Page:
Pragmatic approach to tackling drug addiction needed

Refusal of permission for safer injecting facility highlights lack of political will

“One of the main benefits of establishing safer injecting facilities is that they can encourage drug users to ultimately engage in long-term treatment programmes.” Photograph: Thinkstock

“One of the main benefits of establishing safer injecting facilities is that they can encourage drug users to ultimately engage in long-term treatment programmes.” Photograph: Thinkstock

 

In November 2015 the Government announced that after a process of tendering, Merchant’s Quay Ireland was to be given the responsibility of piloting the first purpose-built safer injecting facility in Ireland for people who use intravenous drugs. It was originally viewed as a radical step in the right direction by policy analysts when the then-Minister of State with responsibility for the national substance misuse strategy, Aodhán Ó Ríordáin, announced a more compassionate approach to drug addiction. However, the pilot project has since been dogged by health and safety issues and objections from local residents, already jaded by decades of destruction in their community as a result of illicit drug activity.

Many who had long espoused the benefits of these facilities for both people who use drugs and for society at large were encouraged by the political movement on the issue, but cautious about progress nonetheless. For my part, having worked in policy development and education on drug and alcohol policy in Ireland for almost 15 years, I was less than impressed with the proposed application of the project.

Drug dealing

For a start, it lacked the basic ingredients which have proven successful in similar centres across Europe where legislation allows for pharmacies in the proximity of safer injecting facilities to dispense heroin to people using the service, thus avoiding problems with local police in the area. This has the added benefit of discouraging drug dealing in and around the facilities, which was one of the main concerns of local residents who objected to the pilot project being located at Merchant’s Quay, an area already blighted by high levels of illicit drug use and dealing on its streets.

What we need, and need urgently, is Government policy which will adopt a more pragmatic approach to address the chronic issue of substance addiction

The recent decision by Dublin City Council to refuse planning permission for the project, four years after it had been given the green light by the Government, highlights one of the main problems affecting the development of effective drug and alcohol policy in Ireland – that the various stakeholders tend to work in silos. Not only does this mean that the right hand doesn’t know what the left hand is doing but. as we now see, time and public money can be wasted on projects which fall at the final hurdle due to what in my view results from a lack of genuine political will to effectively address the issue of problematic drug use in Irish society.

For example, one of the main benefits of establishing safer injecting facilities is that they can encourage drug users to ultimately engage in long-term treatment programmes. However, as far as I’m aware, there had been no provision for extra treatment places to accompany the pilot project at Merchant’s Quay. The fact that no legislative change regarding possession of drugs for those using the facility was introduced means that a “turn-a-blind-eye” approach would have to have been adopted by local gardaí, a true recipe for failure and yet another example of an Irish solution to an Irish problem, so often seen in relation to the development of drug and alcohol policy in this country.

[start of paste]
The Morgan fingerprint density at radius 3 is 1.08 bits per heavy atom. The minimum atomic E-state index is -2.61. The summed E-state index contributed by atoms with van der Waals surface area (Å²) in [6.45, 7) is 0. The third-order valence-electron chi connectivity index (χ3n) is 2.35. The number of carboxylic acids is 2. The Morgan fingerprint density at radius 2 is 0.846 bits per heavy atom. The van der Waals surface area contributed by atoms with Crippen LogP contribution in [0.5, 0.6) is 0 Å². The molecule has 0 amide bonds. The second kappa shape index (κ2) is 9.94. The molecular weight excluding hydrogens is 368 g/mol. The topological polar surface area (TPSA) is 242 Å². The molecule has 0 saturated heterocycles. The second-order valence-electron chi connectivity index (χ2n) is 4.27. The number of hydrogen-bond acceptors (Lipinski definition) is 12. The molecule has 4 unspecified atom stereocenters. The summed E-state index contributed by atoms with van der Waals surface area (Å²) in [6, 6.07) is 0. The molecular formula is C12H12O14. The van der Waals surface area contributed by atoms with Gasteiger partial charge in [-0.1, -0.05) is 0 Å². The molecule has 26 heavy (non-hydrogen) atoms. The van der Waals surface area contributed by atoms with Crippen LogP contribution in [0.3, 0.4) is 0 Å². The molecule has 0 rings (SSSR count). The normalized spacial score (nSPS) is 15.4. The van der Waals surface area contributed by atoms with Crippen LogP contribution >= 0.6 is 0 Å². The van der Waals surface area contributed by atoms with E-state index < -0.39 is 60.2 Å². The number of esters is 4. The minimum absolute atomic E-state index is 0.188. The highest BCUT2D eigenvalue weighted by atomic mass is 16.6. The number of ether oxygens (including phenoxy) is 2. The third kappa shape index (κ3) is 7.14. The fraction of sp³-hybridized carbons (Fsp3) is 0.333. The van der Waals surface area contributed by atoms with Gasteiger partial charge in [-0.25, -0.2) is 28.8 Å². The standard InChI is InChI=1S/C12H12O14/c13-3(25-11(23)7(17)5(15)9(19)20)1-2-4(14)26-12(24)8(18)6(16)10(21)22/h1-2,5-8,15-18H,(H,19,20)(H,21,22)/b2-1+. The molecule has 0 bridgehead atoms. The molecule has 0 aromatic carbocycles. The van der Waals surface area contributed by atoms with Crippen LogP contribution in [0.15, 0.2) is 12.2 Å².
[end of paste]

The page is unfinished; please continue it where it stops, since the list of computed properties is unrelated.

What we need, and need urgently, is Government policy which will adopt a more pragmatic approach to address the chronic issue of substance addiction in Ireland and a national strategy which is not only about goal setting but which understands how people actually live with substance addiction.

Decriminalisation

There are examples on our doorstep of how progress is possible such as in Portugal, where decriminalisation of illicit drug use and the implementation of harm-reduction strategies and education programmes have seen a reduction in use of drugs such as heroin, cocaine and cannabis as well as facilitating a more efficient use of resources used to tackle substance misuse.

While I understand that the answer is not always to look at what is happening in other jurisdictions and copy and paste those solutions to an Irish context, one has to wonder why the Government hasn’t learned from what works well in those instances. I come back to my belief that there simply isn’t the political will to address substance addiction with any real conviction here in Ireland despite record levels of illicit drug use among all sections of society. We are a country with a collective sense of denial on the issue. Policymakers wake up: if you are not part of the solution, you are part of the problem and future generations will not thank you for it.

Derek Byrne lectures in drug and alcohol policy at Maynooth University and at TUD Grangegorman

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